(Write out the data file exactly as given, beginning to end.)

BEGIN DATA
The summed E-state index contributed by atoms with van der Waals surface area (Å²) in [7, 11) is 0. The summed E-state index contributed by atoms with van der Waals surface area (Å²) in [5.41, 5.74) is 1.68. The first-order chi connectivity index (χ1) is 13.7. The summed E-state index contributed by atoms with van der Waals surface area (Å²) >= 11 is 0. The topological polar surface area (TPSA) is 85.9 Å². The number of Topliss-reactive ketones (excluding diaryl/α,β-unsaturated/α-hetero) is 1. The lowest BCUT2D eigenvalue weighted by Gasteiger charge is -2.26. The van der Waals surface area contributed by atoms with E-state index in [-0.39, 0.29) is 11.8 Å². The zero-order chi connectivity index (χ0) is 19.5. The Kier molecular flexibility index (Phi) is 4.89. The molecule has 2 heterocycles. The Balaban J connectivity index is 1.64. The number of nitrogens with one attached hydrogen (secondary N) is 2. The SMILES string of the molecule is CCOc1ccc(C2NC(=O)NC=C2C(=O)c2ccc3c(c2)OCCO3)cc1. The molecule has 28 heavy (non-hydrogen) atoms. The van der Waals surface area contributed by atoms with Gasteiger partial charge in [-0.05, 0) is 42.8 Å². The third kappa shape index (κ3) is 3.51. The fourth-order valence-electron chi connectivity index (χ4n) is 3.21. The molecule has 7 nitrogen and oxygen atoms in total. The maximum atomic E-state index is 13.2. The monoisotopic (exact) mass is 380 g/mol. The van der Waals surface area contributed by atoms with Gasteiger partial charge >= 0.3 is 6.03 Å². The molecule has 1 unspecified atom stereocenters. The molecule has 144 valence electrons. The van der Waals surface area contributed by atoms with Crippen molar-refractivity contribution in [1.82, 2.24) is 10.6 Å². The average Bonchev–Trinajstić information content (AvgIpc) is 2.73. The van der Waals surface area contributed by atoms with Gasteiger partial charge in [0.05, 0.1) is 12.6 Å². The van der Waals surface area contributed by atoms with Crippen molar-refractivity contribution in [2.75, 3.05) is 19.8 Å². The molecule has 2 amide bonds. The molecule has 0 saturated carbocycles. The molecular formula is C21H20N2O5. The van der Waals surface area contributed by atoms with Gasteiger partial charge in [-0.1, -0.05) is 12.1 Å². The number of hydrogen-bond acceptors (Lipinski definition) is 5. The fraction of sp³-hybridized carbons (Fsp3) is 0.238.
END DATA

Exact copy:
The summed E-state index contributed by atoms with van der Waals surface area (Å²) in [7, 11) is 0. The summed E-state index contributed by atoms with van der Waals surface area (Å²) in [5.41, 5.74) is 1.68. The first-order chi connectivity index (χ1) is 13.7. The summed E-state index contributed by atoms with van der Waals surface area (Å²) >= 11 is 0. The topological polar surface area (TPSA) is 85.9 Å². The number of Topliss-reactive ketones (excluding diaryl/α,β-unsaturated/α-hetero) is 1. The lowest BCUT2D eigenvalue weighted by Gasteiger charge is -2.26. The van der Waals surface area contributed by atoms with E-state index in [-0.39, 0.29) is 11.8 Å². The zero-order chi connectivity index (χ0) is 19.5. The Kier molecular flexibility index (Phi) is 4.89. The molecule has 2 heterocycles. The Balaban J connectivity index is 1.64. The number of nitrogens with one attached hydrogen (secondary N) is 2. The SMILES string of the molecule is CCOc1ccc(C2NC(=O)NC=C2C(=O)c2ccc3c(c2)OCCO3)cc1. The molecule has 28 heavy (non-hydrogen) atoms. The van der Waals surface area contributed by atoms with Gasteiger partial charge in [-0.05, 0) is 42.8 Å². The third kappa shape index (κ3) is 3.51. The fourth-order valence-electron chi connectivity index (χ4n) is 3.21. The molecule has 7 nitrogen and oxygen atoms in total. The maximum atomic E-state index is 13.2. The monoisotopic (exact) mass is 380 g/mol. The van der Waals surface area contributed by atoms with Gasteiger partial charge >= 0.3 is 6.03 Å². The molecule has 1 unspecified atom stereocenters. The molecule has 144 valence electrons. The van der Waals surface area contributed by atoms with Crippen molar-refractivity contribution in [1.82, 2.24) is 10.6 Å². The average Bonchev–Trinajstić information content (AvgIpc) is 2.73. The van der Waals surface area contributed by atoms with Gasteiger partial charge in [0.05, 0.1) is 12.6 Å². The van der Waals surface area contributed by atoms with Crippen molar-refractivity contribution in [2.75, 3.05) is 19.8 Å². The molecule has 2 amide bonds. The molecule has 0 saturated carbocycles. The molecular formula is C21H20N2O5. The van der Waals surface area contributed by atoms with Gasteiger partial charge in [-0.1, -0.05) is 12.1 Å². The number of hydrogen-bond acceptors (Lipinski definition) is 5. The fraction of sp³-hybridized carbons (Fsp3) is 0.238.